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ICT sector blows its own trumpet

THE AUTOMOTIVE or electro-technical industries usually jump to mind as the main engines of Slovakia’s economy but representatives of the Slovak IT Association (ITAS) said on February 8 that the information and communications technology (ICT) sector is not part of this ‘ranking’ even though it outperforms the automotive industry in many important indicators. The association introduced a study prepared by INESS Consult about the importance of the ICT sector to the Slovak economy that was commissioned by ITAS.

THE AUTOMOTIVE or electro-technical industries usually jump to mind as the main engines of Slovakia’s economy but representatives of the Slovak IT Association (ITAS) said on February 8 that the information and communications technology (ICT) sector is not part of this ‘ranking’ even though it outperforms the automotive industry in many important indicators. The association introduced a study prepared by INESS Consult about the importance of the ICT sector to the Slovak economy that was commissioned by ITAS.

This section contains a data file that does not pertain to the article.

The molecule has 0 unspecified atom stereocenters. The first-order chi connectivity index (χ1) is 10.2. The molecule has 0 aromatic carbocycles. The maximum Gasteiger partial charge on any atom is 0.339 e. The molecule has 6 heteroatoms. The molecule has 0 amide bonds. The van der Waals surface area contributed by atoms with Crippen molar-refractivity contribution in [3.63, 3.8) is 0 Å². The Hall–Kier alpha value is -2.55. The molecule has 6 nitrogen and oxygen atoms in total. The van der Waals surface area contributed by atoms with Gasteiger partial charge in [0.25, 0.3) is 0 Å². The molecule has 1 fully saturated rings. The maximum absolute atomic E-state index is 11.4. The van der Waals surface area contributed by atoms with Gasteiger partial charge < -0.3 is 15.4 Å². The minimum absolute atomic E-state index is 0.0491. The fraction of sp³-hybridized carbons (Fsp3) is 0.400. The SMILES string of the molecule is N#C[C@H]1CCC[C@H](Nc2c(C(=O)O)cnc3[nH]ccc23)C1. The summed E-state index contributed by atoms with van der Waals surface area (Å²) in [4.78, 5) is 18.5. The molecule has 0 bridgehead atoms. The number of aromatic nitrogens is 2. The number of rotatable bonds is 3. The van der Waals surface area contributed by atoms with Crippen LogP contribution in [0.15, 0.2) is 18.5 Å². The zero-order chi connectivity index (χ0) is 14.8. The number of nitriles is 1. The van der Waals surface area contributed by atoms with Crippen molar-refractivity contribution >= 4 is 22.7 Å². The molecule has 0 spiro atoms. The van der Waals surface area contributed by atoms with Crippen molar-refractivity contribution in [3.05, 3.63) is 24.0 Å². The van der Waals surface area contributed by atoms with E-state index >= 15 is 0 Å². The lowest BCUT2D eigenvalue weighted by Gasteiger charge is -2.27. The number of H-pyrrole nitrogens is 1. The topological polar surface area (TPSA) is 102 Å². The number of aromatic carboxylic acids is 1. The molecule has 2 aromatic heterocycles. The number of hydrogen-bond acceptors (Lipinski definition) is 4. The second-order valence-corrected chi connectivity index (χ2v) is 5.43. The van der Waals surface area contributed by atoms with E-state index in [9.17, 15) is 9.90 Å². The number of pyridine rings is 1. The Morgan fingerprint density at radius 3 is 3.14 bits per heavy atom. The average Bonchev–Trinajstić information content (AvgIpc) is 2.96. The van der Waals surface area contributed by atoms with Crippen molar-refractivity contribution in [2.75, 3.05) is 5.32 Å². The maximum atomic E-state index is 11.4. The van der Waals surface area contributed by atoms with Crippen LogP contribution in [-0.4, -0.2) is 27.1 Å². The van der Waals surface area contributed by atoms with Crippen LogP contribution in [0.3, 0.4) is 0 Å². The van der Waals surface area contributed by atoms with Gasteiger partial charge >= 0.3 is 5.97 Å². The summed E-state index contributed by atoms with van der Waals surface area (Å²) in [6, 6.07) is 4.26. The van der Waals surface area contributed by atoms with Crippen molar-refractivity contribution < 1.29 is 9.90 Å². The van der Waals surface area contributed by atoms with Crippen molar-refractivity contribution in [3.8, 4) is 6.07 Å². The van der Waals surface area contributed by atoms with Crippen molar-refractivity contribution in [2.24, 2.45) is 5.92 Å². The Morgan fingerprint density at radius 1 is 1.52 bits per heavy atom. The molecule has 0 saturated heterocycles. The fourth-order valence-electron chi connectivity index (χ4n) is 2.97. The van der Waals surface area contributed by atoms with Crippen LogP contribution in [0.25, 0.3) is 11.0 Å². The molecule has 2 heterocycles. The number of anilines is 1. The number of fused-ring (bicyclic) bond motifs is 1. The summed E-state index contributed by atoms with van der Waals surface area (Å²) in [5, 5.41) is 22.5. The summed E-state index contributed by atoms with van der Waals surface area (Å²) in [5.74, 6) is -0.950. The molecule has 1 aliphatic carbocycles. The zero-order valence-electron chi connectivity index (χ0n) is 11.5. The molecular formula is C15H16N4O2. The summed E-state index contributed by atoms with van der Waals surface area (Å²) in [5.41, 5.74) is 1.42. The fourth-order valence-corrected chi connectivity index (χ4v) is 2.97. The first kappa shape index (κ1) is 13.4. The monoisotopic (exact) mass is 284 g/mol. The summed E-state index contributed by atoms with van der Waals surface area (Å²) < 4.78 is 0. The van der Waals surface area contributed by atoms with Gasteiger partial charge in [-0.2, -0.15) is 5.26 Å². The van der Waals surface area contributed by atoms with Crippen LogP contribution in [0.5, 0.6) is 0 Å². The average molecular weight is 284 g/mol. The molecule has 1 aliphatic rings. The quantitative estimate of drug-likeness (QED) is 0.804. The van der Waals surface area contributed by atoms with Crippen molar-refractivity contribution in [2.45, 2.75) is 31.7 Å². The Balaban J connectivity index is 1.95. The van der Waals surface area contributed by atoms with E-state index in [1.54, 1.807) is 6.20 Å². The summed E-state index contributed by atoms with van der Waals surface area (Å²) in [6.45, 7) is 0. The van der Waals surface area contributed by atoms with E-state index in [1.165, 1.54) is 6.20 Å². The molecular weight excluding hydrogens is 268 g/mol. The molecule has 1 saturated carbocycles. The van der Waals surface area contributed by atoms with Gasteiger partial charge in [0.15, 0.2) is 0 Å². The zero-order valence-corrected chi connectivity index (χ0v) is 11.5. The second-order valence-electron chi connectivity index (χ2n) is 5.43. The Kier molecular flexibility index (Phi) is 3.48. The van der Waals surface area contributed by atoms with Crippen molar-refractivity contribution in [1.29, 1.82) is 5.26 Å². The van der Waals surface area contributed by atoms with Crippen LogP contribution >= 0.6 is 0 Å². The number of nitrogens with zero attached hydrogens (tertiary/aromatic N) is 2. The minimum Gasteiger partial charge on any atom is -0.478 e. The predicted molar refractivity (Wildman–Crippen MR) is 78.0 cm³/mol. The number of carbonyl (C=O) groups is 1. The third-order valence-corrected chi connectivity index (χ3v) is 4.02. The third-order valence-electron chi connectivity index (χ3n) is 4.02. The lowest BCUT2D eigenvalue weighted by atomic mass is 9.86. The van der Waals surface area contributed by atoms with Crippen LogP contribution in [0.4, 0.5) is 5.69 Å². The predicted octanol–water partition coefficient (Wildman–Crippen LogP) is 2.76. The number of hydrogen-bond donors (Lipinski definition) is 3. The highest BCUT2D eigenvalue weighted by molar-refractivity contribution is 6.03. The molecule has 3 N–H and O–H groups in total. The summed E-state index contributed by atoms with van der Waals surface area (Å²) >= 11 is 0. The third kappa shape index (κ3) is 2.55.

“This study has confirmed our assumptions that the ICT industry is an important pillar of Slovakia’s economy,” said Juraj Sabaka, the president of ITAS. “It has grown here on a green field with minimal state support and it now employs tens of thousands of people generating products and services with a high added value.”

Sabaka added that the purpose of the study was not to initiate an inflow of state stimuli into the ICT sector but to show that with minimal interventions from the state (positive or negative) a thriving industrial branch can emerge that generates benefits for the whole of society.

The study reported that Slovakia’s ICT sector employs almost 40,000 people, with nearly 30,000 of these employees working in the basic ICT sector, excluding publishing, audiovisual, and radio activities. The report noted that the average monthly salary in the ICT sector is €1,500 and that employees in the ICT sector pay more in payroll taxes than do the workers in the automotive industry. Furthermore, the analysis stated that ICT companies paid income taxes of more than €170 million in 2009 and that this was more than the entire manufacturing industry and 50 times more than the automotive industry.


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